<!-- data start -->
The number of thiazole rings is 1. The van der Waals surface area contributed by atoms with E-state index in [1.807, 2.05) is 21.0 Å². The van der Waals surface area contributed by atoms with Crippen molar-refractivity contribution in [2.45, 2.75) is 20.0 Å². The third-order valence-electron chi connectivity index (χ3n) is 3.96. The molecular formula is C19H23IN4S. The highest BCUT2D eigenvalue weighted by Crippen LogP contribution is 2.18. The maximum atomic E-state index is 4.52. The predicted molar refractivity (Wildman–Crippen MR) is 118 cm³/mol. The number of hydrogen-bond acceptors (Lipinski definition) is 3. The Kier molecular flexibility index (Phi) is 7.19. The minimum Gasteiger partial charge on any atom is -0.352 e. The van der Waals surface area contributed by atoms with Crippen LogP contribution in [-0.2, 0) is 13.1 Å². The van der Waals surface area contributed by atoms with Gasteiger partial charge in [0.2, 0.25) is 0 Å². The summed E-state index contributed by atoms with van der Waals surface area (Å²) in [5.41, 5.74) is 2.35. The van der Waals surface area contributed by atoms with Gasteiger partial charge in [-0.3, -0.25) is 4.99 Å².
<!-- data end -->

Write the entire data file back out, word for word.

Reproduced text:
The number of thiazole rings is 1. The van der Waals surface area contributed by atoms with E-state index in [1.807, 2.05) is 21.0 Å². The van der Waals surface area contributed by atoms with Crippen molar-refractivity contribution in [2.45, 2.75) is 20.0 Å². The third-order valence-electron chi connectivity index (χ3n) is 3.96. The molecular formula is C19H23IN4S. The highest BCUT2D eigenvalue weighted by Crippen LogP contribution is 2.18. The maximum atomic E-state index is 4.52. The predicted molar refractivity (Wildman–Crippen MR) is 118 cm³/mol. The number of hydrogen-bond acceptors (Lipinski definition) is 3. The Kier molecular flexibility index (Phi) is 7.19. The minimum Gasteiger partial charge on any atom is -0.352 e. The van der Waals surface area contributed by atoms with Crippen LogP contribution in [-0.2, 0) is 13.1 Å². The van der Waals surface area contributed by atoms with Gasteiger partial charge in [0.2, 0.25) is 0 Å². The summed E-state index contributed by atoms with van der Waals surface area (Å²) in [5.41, 5.74) is 2.35. The van der Waals surface area contributed by atoms with Gasteiger partial charge in [-0.3, -0.25) is 4.99 Å².